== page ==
A Tampa woman is giving all she can to help her native county of Nicaragua

In the spirit of giving this Thanksgiving, a Tampa woman is giving all she can to help her native country of Nicaragua following two back to back hurricanes in November that killed over a hundred people and flattened communities in Central America.

Heart-wrenching photos of Hurricane Eta and Hurricane Iota’s destruction in Nicaragua are personal for Idorny Valderrama. She was born and raised in Puerto Cabezas, a small town of more than 60,000 people that endured both hurricanes two weeks apart.

“The worst part in my case is the first two days when I don't hear from my family,” said Valderrama, who has lived in Tampa for 18 years. 

Her sister, mother, and cousins sent her shattering images of what’s left of their homes.

“It's so hard it's gone. Most of the area, there is no house,” she said. “They don't have food, most of the people. They've been starving. They are looking where they can find food to eat.”

Since then, Idorny has taken on supporting them however she can.

“I've been sending money. I’ve also been sending now food from other people to at least support with a plate of food because they need it. Everybody needs it right now.”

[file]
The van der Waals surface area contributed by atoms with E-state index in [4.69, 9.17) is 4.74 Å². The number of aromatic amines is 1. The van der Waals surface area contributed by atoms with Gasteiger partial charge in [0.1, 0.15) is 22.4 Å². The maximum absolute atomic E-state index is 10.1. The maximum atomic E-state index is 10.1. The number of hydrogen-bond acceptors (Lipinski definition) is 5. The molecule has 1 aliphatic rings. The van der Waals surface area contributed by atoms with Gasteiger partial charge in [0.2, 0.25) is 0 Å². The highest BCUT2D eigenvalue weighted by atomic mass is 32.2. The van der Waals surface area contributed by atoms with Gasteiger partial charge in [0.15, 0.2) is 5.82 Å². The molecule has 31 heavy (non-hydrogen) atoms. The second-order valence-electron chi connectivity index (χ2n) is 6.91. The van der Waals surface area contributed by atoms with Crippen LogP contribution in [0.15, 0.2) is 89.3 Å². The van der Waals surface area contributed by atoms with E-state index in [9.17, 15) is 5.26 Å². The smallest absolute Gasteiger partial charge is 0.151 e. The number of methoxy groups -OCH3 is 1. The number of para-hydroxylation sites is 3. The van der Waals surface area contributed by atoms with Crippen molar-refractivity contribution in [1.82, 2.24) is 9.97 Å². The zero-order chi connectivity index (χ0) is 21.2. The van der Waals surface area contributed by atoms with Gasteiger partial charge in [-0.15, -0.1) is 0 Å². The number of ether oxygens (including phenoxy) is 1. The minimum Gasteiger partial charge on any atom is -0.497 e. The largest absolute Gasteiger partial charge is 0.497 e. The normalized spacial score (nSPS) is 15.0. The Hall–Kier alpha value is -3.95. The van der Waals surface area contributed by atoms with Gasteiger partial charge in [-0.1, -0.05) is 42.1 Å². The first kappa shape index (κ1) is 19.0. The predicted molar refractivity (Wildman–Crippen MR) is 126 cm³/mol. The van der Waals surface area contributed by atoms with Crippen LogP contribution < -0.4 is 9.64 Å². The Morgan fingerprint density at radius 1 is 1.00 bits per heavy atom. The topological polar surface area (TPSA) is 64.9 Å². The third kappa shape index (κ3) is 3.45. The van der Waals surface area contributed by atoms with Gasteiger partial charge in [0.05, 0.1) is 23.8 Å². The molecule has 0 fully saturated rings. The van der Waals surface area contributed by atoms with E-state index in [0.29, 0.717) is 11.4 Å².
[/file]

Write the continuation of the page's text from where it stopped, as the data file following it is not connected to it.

But she said there is so much more that’s needed. Idorny put out calls on social media this week asking for donations, and she hopes people will hear her call for help. So far, she has rallied up a few boxes of donated clothes and non-perishable food, but she hopes for more.

Idorny plans to hold a donation drive on Saturday at 5417 N Lois Ave, a lot behind a Walgreens off Hillsborough Avenue, from 9 a.m. to 2 p.m. in Tampa. She said she is looking for clothing of all ages and sizes, blankets, and non-perishable food.

She hopes a giving heart this holiday season will help shelter not just her family but dozens more in Puerto Cabezas.

“Clothes, food, dollars, even 50 cents, we need that. Whatever we can get, my hometown they need,” said Idorny. She said she and her husband will pack up the donations themselves and then drive to Orlando or Miami to mail them off to Nicaragua.